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Pension system safe until 2050: Taiwan official

Reforms postpone bankruptcy threat by 19 years

Minister without Portfolio Lin Wan-yi.

Minister without Portfolio Lin Wan-yi. (CNA photo)

TAIPEI (Taiwan News) – Thanks to the reforms passed by the Legislative Yuan Tuesday, the country’s pension system will not be threatened by bankruptcy until 2050, a government official said.

The need to avert financial problems for the retirement system is one of the main reasons why the administration of President Tsai Ing-wen (蔡英文) has been pushing hard for reform.

One of the key elements was the abolition of the 18-percent preferential interest rate for savings by retired civil servants, teachers and military staff, which will be completed by 2021.

The change will save NT$14.5 billion (US$477 million) in interest payments per year, said Lin Wan-yi (林萬億), the deputy convener of the pension reform commission.

The complete overhaul of unfair pensions and other changes to the system should produce savings of more than NT$700 billion (US$23 billion), he estimated.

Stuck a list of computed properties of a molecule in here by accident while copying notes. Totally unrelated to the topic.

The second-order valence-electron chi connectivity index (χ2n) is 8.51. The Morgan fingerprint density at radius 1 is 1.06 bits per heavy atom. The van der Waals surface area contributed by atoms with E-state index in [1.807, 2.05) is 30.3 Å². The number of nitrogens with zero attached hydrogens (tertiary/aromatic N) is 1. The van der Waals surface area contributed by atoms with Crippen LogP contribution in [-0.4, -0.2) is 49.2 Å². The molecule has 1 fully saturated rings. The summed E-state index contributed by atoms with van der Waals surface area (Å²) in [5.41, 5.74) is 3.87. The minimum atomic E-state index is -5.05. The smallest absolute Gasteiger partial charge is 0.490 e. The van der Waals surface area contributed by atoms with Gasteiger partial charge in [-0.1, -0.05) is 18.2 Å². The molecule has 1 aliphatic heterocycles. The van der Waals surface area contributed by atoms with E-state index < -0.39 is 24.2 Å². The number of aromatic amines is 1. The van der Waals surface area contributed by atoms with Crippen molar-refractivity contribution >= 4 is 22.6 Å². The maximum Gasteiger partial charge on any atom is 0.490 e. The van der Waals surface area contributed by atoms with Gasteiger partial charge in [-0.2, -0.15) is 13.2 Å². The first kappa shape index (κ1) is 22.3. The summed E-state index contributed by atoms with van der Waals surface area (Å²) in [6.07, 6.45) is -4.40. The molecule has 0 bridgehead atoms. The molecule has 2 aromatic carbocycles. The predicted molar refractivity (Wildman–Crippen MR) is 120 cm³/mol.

Earlier calculations had said that the nation’s retirement system might hit bankruptcy by 2031, but the reforms had postponed such a problem until at least 2050.

The commission said that Tuesday’s decisions by the Legislative Yuan paved the way for more future legal amendments affecting teachers at public schools and officials in political positions.

Lin said that even with the savings, retired government employees, teachers and military would still enjoy a comfortable standard of living, since they would receive a larger proportion of their original salary as a pension than their colleagues in Japan, South Korea, and most of the 34 members of the Organization for Economic Cooperation and Development.